When October rolls around, family-operated Huffman Farms gets very busy. It's not just the autumn harvest that brings people to the 36-acre farm, but also the activities that revolve around the pumpkin patch. Families can pick future jack-o-lanterns from 25 varieties of pumpkins, squash, and gourds. While enjoying the autumn sunshine, they can also slide down the 20-foot straw bale slides or meet friendly farm animals at the petting zoo. Each weekend in October has a different theme, whether its the pumpkin olympics, pumpkin carving, or a farm-wide costume contest. When hunger strikes, families can also indulge in barbecue fresh from the grill or treats such as pumpkin cupcakes, which confer the classic tastes of fall without munching on fallen leaves.
Kestrel Vintners' two 80-acre vineyard sites furnish wines culled from a collection of dark, rich reds and crisp, fruity whites—all created and housed within the 15,000-square-foot winery ziggurat. Inside the tasting rooms, guests can sip on an evolving selection of six samplings, with offerings that may include the Lady in Red 9th Edition blend, juxtaposing dark, fruity flavors with rich spice and cedar, or the bright and citrusy 2009 Falcon Series sauvignon blanc. Drinkables are paired with a charcuterie plate, featuring a selection of cheese and cured meats arranged to resemble Italy's boot kicking a giant meatball. Visitors will take home two souvenir glasses to commemorate their grape-fueled adventure, and will receive 20% off any wines available for purchase at the time of their visit.
Having grown weary of the Texas tropes of football and heavy-handed competition, James Moore sought some kind of escape. At the advice of his father, he enrolled in Prescott College in Arizona for its unorthodox and outdoorsy approach to education. The school's recreation program lured James to Moab, Utah, where he received his first taste of whitewater rafting. After 30 days hiking the red-rock country, rafting the Green River, and living off peanut butter and freeze-dried dinners, James was not convinced the outdoors were his calling. He struggled to develop survival skills or cultivate an innate sense of how to navigate the wilderness. After one year at Prescott, he found himself returning to Texas.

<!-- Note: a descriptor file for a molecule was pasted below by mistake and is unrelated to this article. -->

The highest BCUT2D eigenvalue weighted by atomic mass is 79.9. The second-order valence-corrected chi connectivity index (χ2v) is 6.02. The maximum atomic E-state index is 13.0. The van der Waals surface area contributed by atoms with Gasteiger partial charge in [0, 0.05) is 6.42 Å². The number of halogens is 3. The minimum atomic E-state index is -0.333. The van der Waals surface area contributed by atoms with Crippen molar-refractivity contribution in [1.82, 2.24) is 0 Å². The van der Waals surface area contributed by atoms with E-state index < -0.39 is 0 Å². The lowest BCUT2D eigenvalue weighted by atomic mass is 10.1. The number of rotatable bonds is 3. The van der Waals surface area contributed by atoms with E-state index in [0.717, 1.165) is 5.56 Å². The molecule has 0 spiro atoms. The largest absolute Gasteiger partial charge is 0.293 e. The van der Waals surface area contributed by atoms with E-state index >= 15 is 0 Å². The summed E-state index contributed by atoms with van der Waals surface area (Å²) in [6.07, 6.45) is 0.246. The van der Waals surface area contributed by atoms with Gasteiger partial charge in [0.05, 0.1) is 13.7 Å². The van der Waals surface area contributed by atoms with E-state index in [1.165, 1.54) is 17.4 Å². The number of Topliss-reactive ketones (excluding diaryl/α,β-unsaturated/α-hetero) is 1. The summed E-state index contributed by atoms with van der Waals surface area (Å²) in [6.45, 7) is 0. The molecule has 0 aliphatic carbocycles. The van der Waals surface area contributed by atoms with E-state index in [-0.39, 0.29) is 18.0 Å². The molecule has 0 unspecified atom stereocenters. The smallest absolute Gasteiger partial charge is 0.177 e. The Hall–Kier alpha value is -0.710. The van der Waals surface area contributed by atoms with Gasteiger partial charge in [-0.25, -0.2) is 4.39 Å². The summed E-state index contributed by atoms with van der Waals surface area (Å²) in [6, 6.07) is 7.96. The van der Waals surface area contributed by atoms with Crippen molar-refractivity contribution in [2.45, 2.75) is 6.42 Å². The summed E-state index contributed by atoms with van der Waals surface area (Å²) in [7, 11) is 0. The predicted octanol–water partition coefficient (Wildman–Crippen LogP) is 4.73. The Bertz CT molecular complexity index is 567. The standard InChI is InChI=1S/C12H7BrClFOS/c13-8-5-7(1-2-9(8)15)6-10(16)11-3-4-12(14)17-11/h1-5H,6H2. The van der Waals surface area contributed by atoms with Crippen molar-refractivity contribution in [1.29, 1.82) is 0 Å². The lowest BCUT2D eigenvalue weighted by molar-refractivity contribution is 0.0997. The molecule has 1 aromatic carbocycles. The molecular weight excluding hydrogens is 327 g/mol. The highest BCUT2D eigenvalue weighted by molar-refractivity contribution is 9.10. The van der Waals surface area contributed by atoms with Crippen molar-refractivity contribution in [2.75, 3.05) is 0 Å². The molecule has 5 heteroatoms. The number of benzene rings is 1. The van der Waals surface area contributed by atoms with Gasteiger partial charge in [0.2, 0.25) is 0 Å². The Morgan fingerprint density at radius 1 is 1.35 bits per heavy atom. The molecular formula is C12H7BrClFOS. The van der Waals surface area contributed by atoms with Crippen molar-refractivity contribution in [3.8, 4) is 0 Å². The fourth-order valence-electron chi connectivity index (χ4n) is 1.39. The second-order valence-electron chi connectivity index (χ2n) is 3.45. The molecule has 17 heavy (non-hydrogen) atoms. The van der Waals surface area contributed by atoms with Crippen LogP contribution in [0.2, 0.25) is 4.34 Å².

It was a three-day kayaking trip with his father and brother-in-law on the Guadalupe River that showed James that working together and challenging themselves in such exhilarating conditions could bring people closer to each other and to nature. It wasn't long before he was off again, cramming all his earthly possessions into his pastel-blue '74 Ford Pinto and departing for Western Washington University in Bellingham. Once there, his love affair with the outdoors came to fruition while hiking the lush forests and rafting the bucking rapids of the Pacific Northwest. He was finally at ease in his surroundings.
Orion River Expeditions is the living continuation of James's journey and how he has ultimately solidified his relationship with the great outdoors and his community. He and his team lead explorers down seven of the Pacific Northwest's most scenic and adventuresome rivers, from the Wenatchee in Washington to the Deschutes in Oregon. Each trip strives to bring participants closer to their fellow passengers and their natural surroundings.